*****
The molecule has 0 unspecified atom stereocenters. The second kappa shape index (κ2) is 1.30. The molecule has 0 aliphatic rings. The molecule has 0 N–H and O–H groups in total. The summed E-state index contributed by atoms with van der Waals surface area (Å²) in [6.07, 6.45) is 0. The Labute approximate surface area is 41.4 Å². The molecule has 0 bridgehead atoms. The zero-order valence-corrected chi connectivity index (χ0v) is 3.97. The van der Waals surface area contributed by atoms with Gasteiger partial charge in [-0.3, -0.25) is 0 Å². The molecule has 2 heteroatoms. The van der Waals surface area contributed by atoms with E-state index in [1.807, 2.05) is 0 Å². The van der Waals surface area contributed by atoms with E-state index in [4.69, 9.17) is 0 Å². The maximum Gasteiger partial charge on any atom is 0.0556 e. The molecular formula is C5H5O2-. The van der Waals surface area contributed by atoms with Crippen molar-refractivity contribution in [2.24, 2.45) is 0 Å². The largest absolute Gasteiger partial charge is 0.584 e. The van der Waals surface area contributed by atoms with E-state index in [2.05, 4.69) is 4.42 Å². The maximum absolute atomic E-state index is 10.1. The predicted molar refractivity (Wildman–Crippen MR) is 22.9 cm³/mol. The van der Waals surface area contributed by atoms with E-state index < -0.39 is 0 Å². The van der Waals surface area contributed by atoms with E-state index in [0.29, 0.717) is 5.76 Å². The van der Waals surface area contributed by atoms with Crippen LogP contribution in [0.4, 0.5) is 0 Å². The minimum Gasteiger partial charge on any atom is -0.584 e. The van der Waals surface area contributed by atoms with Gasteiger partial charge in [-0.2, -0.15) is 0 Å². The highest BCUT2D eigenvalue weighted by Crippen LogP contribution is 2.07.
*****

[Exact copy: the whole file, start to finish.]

The molecule has 0 unspecified atom stereocenters. The second kappa shape index (κ2) is 1.30. The molecule has 0 aliphatic rings. The molecule has 0 N–H and O–H groups in total. The summed E-state index contributed by atoms with van der Waals surface area (Å²) in [6.07, 6.45) is 0. The Labute approximate surface area is 41.4 Å². The molecule has 0 bridgehead atoms. The zero-order valence-corrected chi connectivity index (χ0v) is 3.97. The van der Waals surface area contributed by atoms with Gasteiger partial charge in [-0.3, -0.25) is 0 Å². The molecule has 2 heteroatoms. The van der Waals surface area contributed by atoms with E-state index in [1.807, 2.05) is 0 Å². The van der Waals surface area contributed by atoms with E-state index in [4.69, 9.17) is 0 Å². The maximum Gasteiger partial charge on any atom is 0.0556 e. The molecular formula is C5H5O2-. The van der Waals surface area contributed by atoms with Crippen molar-refractivity contribution in [2.24, 2.45) is 0 Å². The largest absolute Gasteiger partial charge is 0.584 e. The van der Waals surface area contributed by atoms with E-state index in [2.05, 4.69) is 4.42 Å². The maximum absolute atomic E-state index is 10.1. The predicted molar refractivity (Wildman–Crippen MR) is 22.9 cm³/mol. The van der Waals surface area contributed by atoms with E-state index < -0.39 is 0 Å². The van der Waals surface area contributed by atoms with E-state index in [0.29, 0.717) is 5.76 Å². The van der Waals surface area contributed by atoms with Crippen LogP contribution in [0.4, 0.5) is 0 Å². The minimum Gasteiger partial charge on any atom is -0.584 e. The van der Waals surface area contributed by atoms with Gasteiger partial charge in [-0.2, -0.15) is 0 Å². The highest BCUT2D eigenvalue weighted by Crippen LogP contribution is 2.07.